Friday, January 8, 2010

New Project

This new year finds me involved in a new and challenging project. It's one that has been lying on the surface since 1971, and it's just now begun. It's not something that I procrastinated about. It's actually a project which belongs to a friend of mine whom I met in that year. Since that time we've talked about it from time to time, and for many reasons have put it on the back burner. It isn't one that I could have taken on alone, but it is something I am willing to give every ounce of my being to in assisting her.

So it has begun....the search for her birth mother. With very little information in her possession, we step out in faith that our efforts will fall in the right places, and new clues and facts will show up. We've already found just the right person, a volunteer 'angel' who has knowledge and experience about how to go about these searches and the agencies and folks out there who should be contacted. She has had successes in finding birth mothers and birth children. So this trio of women go forth with confidence and hopeful that things will result in good things.

We are about to begin opening doors to the past. That is a bit scary for my friend. When one opens the unknown, it could go any which way. Since she's not, at the moment, concerned about meeting her birth mother, but wants to know other information for health and heritage reasons, it isn't as frightening for to enter this endeavor, knowing that she could be rejected. But, there is always a possibility that we won't find her answers, which would be a huge disappointment. On the other hand, there is a real chance that we will find answers! There is an assortment of "what if's " associated with that scenerio, as well. There could be genetic or health issues that might not be what one would hope for, but would still be very important knowledge to have.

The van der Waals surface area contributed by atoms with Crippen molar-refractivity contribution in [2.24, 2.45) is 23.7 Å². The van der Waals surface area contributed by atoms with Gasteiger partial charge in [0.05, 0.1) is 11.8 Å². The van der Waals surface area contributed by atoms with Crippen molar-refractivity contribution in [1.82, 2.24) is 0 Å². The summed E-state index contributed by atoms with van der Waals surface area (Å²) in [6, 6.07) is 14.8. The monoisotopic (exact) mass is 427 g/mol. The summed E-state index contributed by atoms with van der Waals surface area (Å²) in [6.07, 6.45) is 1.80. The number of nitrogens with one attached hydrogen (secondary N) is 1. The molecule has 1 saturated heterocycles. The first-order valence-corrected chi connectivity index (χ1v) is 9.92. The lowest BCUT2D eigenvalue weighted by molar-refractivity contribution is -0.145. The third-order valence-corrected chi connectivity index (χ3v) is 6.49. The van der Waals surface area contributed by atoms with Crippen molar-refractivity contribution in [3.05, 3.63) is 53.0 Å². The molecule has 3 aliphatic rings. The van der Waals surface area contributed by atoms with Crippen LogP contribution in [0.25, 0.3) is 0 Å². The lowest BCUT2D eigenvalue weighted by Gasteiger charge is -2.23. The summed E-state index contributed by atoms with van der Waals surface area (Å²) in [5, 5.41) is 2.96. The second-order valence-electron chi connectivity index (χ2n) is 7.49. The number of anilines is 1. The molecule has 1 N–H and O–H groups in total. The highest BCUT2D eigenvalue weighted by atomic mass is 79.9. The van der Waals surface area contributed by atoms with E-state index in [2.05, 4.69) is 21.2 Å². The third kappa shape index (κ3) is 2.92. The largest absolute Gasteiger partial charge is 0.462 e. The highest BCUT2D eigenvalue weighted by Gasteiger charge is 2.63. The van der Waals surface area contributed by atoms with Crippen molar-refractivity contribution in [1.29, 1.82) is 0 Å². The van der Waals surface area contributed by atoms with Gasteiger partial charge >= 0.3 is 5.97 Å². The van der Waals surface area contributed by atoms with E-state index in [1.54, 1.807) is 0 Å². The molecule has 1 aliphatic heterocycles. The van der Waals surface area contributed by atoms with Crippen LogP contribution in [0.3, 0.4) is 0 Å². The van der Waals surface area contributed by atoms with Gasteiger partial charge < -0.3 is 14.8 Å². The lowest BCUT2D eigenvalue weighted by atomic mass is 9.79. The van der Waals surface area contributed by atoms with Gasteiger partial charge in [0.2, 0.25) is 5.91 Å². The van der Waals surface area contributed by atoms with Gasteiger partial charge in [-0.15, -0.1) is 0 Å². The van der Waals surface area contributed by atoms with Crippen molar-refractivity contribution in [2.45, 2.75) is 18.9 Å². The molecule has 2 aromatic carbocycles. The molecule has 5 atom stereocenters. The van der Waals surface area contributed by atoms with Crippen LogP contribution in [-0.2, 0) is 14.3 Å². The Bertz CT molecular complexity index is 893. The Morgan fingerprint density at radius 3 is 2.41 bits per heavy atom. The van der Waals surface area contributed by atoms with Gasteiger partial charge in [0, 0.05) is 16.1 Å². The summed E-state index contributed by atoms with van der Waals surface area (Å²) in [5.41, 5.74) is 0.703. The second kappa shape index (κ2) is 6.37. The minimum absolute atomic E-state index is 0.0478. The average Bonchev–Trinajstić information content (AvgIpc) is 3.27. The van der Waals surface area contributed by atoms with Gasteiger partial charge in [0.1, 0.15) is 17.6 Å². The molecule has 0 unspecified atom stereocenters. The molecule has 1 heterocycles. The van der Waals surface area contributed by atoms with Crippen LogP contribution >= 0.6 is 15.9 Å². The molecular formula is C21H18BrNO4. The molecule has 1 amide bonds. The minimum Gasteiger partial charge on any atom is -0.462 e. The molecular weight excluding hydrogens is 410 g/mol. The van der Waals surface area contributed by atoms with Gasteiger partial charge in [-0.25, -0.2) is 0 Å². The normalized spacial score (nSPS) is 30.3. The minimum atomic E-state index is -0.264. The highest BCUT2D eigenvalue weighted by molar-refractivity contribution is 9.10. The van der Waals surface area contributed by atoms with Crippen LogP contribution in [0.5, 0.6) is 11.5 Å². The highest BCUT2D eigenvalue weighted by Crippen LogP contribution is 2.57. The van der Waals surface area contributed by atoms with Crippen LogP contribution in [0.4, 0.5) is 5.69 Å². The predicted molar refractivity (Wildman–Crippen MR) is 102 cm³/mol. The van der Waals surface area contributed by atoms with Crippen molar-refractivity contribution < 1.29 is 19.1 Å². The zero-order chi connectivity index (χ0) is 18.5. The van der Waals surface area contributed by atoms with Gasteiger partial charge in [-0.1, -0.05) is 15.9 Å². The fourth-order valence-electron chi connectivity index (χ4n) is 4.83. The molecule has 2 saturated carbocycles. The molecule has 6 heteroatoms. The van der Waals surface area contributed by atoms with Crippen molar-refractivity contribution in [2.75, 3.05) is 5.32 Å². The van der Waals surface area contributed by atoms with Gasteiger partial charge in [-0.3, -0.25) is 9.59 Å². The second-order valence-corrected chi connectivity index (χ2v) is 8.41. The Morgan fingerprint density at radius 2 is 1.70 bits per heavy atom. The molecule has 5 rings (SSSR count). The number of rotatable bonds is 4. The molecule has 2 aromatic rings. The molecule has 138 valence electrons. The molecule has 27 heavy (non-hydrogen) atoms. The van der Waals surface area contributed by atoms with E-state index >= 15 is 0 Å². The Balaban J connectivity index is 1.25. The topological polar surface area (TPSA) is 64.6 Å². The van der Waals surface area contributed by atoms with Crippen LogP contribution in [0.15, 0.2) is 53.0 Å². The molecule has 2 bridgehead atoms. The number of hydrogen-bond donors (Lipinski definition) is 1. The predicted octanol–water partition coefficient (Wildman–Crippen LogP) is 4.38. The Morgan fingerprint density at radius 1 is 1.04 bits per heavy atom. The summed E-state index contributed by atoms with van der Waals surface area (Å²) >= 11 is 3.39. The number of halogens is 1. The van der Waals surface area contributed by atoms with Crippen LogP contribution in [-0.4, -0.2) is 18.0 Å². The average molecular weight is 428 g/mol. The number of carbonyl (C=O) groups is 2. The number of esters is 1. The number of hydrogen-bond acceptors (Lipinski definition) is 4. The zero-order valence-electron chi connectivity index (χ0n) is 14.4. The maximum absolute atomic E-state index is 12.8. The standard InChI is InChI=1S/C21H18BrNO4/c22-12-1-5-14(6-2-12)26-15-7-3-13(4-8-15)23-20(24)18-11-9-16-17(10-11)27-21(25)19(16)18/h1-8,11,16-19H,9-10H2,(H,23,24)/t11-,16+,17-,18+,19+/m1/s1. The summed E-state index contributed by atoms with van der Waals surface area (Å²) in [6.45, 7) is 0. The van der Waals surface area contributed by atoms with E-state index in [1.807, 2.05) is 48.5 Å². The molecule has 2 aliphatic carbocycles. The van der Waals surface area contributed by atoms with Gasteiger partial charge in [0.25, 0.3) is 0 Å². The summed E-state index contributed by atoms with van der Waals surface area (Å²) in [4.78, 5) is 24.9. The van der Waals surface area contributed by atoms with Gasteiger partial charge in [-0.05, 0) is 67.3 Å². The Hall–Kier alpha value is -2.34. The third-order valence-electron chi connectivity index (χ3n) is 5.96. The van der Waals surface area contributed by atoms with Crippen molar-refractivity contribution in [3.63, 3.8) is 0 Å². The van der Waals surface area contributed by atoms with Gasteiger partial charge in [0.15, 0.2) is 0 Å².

The also might be siblings that she has on idea of right now. She finds that to be an interesting thought, but again is not sure she wants to meet or know them. These potential relatives might not be people she would care to know.

The search is on, and we will progress as we can. Hopefully my friend will be able to ride out the emotional roller coaster until the end of the line. I can't imagine the depth of her trepidation and her excitement. She was brought up in a home with loving adoptive parents, but there's always been the question about who she really is. Noone shared her birth information with her, and had she not stumbled over the name of her birth mother and the hospital in which she was born, she'd be forever in that state of limbo. Her adoptive parents have both passed away, and the files and paperwork that they might have owned was destroyed by her stepmother.